This feature of the statutory public works definition was apparently obscure enough that, for decades after its enactment, it appears no one thought to apply the language of the special districts definition to the sort of work plaintiffs here perform. That omission does not license us to disregard the language of the governing definition, which is most naturally read to cover such work, and the majority opinion rightly declines to do so. But it does suggest that any incongruity in the scope of public works coverage for these districts, as opposed to other public entities, may simply have flown under the radar until now. With today’s decision, that is no longer the case. Whether the result is desirable policy is a matter beyond our purview, but it is not beyond the Legislature’s. The Legislature can, if it sees fit, adjust the statutory definition to align with its current conception of the appropriate scope of the prevailing wage law and the other protections to which the definition applies.


We Concur:




  1. Further unspecified section references are to the Labor Code. ?
  2. An order granting a motion to strike is interlocutory and generally not subject to immediate review absent extraordinary circumstances. (See Oeth v. Mason (1967) 247 Cal.App.2d 805, 808.) After the trial court granted Barrett’s motion, the parties stipulated to certain facts and trial proceeded on plaintiffs’ other claims. ?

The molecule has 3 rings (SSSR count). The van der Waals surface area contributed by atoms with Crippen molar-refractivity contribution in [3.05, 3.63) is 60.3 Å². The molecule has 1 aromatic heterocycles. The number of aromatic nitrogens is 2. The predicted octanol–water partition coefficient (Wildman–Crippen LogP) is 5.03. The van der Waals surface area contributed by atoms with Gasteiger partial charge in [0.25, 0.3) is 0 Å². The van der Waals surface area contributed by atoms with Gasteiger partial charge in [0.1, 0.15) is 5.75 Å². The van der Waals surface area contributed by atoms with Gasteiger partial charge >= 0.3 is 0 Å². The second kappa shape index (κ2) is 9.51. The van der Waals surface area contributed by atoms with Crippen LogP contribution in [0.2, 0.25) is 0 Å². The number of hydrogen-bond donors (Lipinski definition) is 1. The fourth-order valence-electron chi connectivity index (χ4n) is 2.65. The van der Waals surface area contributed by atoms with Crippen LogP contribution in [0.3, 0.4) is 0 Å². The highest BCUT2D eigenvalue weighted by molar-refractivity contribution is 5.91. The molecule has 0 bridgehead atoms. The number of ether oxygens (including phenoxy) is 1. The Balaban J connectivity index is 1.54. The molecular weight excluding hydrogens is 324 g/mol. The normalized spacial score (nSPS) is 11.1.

3. The Court of Appeal also addressed plaintiffs’ other trial claims, and Barrett challenged those holdings in its petition for review. We limited the scope of review to the question of whether plaintiffs were employed on public works. ?
  4. The prevailing wage law replaced an earlier law that “required payment of at least $2 per day for labor on public works.” (State Building & Construction Trades Council of California v. City of Vista (2012) 54 Cal.4th 547, 554, fn. 2 (City of Vista), citing Stats. 1897, ch. 88, § 1, p. 90.) ?
  5. The prevailing wage law uses the plural term “public works” as well as the singular term “public work.” (See §§ 1720, subd. (a)(1) & (2), 1770, 1771, 1772.) We use the terms interchangeably. ?
  6. The chapter mentioned is chapter 1 of part 7 of division 2 of the Labor Code, entitled “Public Works.” It will be referred to as the “Public Works Chapter.” In addition to the above-noted prevailing wage provisions, it contains the following statutes governing aspects of employment on public works: (1) section 1778, which makes it a felony to take for one’s own use wages earned by a worker for services rendered upon any public work; (2) section 1779, which makes it a misdemeanor to charge or collect a fee to assist any person in procuring or registering for public work; and (3) section 1811, which limits to eight hours the workday of any worker employed on public work. When the Labor Code was codified in 1937, this chapter also contained a statute prohibiting the employment of those who were not United States citizens. (Public Works Alien Employment Act; Stats. 1937, ch. 90, § 1850, p. 246, amended by Stats. 1973, ch. 77, § 19, pp. 129?130.) The significance of these other statutes is explained below. ?